Winnipeg homelessness groups create COVID-19 response team to protect high-risk population

Local non-profits that work with the city's homeless population are pulling together a plan to prevent the community spread of coronavirus.

Coalition will meet Monday to discuss possibility of opening isolation centres

Main Street Project and other shelters that work with the city's homeless population are pulling together a COVID-19 response plan to prevent community spread. (Main Street Project)

Three of the biggest homeless shelters in Winnipeg are coming together to protect one of the highest risk populations amid the coronavirus pandemic.

The director of a local non-profit that works with people experiencing homelessness said the city's emergency response team reached out to them to pull together a plan for dealing with the COVID-19 outbreak.

Rick Lees of Main Street Project explained his community health agency combined with Salvation Army and Siloam Mission, as well as the city, Winnipeg Regional Health Authority, Manitoba Public Health and other agencies met on Friday to talk about coordinating access to get clients tested, common protocols and supply checks.

Lees said they are converting the existing mobile cold-weather response van into a COVID-19 response team.

"That was one of the first things we did, and that was really productive," Lees said.

Protecting vulnerable people

Main Street Project has made some changes to better protect clients who use its programs and services.

Lees said it has closed its doors to unnecessary visits and non-essential personnel, and started screening everyone who needs to enter the building at 75 Martha St. The shelter is monitoring the roughly 78 residents who stay there on a daily basis, particularly if they are already living with other health issues.

He will consider opening additional space at the Mitchell building to make room, if needed.

On Monday, the homelessness coalition will talk about creating isolation spaces. "You know, touch wood we have not had a COVOD-19 positive test, but if we do, we'd want to have a place where we can actually isolate and then care for that person," he said.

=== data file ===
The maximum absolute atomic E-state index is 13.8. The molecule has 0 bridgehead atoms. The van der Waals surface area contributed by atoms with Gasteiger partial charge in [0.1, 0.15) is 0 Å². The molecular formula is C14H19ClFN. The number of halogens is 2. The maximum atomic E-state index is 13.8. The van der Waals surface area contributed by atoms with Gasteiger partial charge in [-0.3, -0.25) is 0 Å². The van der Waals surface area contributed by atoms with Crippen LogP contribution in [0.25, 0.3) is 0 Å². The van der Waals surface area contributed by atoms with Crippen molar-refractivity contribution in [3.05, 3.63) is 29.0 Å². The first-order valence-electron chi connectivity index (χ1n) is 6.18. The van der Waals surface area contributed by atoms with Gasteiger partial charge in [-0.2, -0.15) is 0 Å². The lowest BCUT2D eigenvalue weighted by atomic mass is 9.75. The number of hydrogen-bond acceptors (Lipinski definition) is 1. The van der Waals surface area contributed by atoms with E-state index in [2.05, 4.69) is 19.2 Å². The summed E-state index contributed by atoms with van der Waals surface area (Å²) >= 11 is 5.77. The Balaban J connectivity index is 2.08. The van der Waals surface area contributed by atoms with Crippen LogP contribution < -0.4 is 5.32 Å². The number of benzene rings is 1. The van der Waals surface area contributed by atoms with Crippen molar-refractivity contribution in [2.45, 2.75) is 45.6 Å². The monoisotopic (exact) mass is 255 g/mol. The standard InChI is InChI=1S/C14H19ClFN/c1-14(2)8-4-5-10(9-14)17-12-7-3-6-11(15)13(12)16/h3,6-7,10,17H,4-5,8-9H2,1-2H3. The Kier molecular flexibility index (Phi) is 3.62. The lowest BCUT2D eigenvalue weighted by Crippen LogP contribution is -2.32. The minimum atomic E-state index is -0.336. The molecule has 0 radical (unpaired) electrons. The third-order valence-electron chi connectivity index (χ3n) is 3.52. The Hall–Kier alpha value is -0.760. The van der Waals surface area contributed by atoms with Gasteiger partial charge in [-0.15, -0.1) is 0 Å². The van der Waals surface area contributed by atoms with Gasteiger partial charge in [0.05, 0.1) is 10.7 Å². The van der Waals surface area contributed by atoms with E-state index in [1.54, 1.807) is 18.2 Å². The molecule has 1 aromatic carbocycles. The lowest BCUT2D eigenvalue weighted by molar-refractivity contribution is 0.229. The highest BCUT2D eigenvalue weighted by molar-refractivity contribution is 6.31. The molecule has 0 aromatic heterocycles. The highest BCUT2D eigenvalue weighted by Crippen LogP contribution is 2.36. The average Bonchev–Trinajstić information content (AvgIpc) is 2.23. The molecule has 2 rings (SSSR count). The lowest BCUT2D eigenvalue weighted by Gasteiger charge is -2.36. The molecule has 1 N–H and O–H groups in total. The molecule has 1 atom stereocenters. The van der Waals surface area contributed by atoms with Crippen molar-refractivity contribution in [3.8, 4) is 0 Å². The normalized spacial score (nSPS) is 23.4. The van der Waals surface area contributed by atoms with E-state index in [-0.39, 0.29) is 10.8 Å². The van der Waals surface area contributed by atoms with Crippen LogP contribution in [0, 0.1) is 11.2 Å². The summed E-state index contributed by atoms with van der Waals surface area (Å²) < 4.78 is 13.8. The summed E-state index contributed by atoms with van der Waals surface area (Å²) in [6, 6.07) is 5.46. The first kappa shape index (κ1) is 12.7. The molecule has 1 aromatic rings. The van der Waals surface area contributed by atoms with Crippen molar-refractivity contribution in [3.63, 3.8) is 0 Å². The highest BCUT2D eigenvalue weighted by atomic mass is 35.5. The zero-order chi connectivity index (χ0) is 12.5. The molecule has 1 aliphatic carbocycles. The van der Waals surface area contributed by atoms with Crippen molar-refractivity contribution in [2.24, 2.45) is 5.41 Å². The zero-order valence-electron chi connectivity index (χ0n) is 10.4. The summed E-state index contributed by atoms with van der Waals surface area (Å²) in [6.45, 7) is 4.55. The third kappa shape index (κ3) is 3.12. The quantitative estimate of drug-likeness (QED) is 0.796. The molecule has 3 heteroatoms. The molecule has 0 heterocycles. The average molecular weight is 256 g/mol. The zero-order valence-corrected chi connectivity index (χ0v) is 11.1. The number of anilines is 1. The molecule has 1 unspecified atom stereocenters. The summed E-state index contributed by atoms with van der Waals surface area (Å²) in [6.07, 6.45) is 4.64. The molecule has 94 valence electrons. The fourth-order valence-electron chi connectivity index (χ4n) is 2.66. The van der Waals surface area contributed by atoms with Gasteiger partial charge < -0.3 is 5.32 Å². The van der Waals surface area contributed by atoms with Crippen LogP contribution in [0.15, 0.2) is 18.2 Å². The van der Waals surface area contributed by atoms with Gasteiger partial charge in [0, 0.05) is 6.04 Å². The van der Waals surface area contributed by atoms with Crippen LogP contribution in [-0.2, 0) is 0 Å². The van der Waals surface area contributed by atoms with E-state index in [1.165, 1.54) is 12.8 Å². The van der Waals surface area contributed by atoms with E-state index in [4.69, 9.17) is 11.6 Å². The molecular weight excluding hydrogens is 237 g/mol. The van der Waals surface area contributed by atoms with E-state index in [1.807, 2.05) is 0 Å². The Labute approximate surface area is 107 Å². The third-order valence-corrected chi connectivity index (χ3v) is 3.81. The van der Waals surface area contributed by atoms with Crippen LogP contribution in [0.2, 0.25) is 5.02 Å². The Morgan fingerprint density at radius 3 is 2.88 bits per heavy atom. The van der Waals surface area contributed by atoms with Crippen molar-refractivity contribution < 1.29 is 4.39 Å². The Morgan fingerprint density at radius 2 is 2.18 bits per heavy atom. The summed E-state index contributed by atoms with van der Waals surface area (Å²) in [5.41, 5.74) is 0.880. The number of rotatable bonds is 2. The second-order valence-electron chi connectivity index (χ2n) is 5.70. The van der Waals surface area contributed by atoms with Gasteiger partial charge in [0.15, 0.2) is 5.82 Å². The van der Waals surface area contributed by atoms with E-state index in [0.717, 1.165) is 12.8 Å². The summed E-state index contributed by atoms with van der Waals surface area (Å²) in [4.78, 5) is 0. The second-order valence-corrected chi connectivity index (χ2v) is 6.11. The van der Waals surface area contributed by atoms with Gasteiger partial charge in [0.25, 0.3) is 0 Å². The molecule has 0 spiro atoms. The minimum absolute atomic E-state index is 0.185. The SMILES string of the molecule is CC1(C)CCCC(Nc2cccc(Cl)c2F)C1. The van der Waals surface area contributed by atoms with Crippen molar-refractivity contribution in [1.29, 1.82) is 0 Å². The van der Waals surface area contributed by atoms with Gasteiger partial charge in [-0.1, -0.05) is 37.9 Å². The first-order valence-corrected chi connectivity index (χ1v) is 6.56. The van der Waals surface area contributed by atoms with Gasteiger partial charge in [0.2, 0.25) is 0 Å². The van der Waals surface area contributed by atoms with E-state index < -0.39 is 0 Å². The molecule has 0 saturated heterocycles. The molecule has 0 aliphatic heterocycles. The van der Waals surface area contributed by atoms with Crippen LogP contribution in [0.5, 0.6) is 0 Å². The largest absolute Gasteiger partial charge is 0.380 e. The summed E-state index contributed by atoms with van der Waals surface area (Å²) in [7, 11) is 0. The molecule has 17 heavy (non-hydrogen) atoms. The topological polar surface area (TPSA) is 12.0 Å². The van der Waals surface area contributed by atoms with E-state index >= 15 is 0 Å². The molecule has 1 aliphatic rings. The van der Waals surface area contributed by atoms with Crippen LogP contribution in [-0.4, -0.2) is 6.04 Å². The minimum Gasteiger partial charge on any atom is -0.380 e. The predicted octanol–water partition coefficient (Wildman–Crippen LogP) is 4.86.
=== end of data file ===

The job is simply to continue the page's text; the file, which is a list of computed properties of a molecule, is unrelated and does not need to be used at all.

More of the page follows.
Top of mind for him are people using IV drugs and alcohol who might be facing withdrawal issues. "If they were quarantined, we'd have to find a way to manage that," he said.

The COVID-19 response team has begun conducting assessments under the direction of an in-house nurse practitioner and psychiatric nurse.

People who may be exhibiting symptoms are given a reverse-transmission mask and the agency is encouraging staff and clients to use proper social distancing, which means staying about an arm's length or more away, he said.

"We're trying to keep people in their areas and limit movement through the facility," Lees said, so clients in protective care stay at one end, mainstay residents at the other, and a 30-bed stabilization unit for men in the middle.

On-site testing

All three shelters are hoping to one day provide on-site testing, instead of sending clients off to one of four access centres.

"One of the things that I think would be very helpful would be to have that testing available more where our clients are and in the moment, as opposed to the resources we have to expend to transport clients to a testing site," Lees said.

"We understand sort of some of the panic around it, but we really are trying to tamp down the concerns," he said.

Following the Winnipeg Foundation's "unexpected surprise" announcement Friday to provide $25,000 to each of the three shelters to use in response to the pandemic, Lees said that money will be spent on backfilling staff who may need to self-isolate, purchasing supplies for cleaning, and ramping up maintenance staff and the sanitation process, he said.

"While they may not be in the mainstream... they are at the highest risk," Lees said. "We just want people to be aware of that, and help support us to make sure they're safe.

Providing basic needs

Agencies working with vulnerable populations do not have the luxury of shutting down.

Tessa Blaikie Whitecloud, the executive director of 1JustCity, said her non-profit will continue providing essential services at its three locations to protect people experiencing homelessness from getting sick.

"There are no public washrooms open outside some of the institutions that are shutting down, so we want to be able to ramp up our ability to be washrooms and things like that," she said.

Although the centres will not be open for eat-in meals, they will still be providing access to toilets, sinks and soap, and handing out bagged food for hungry individuals and families at the door.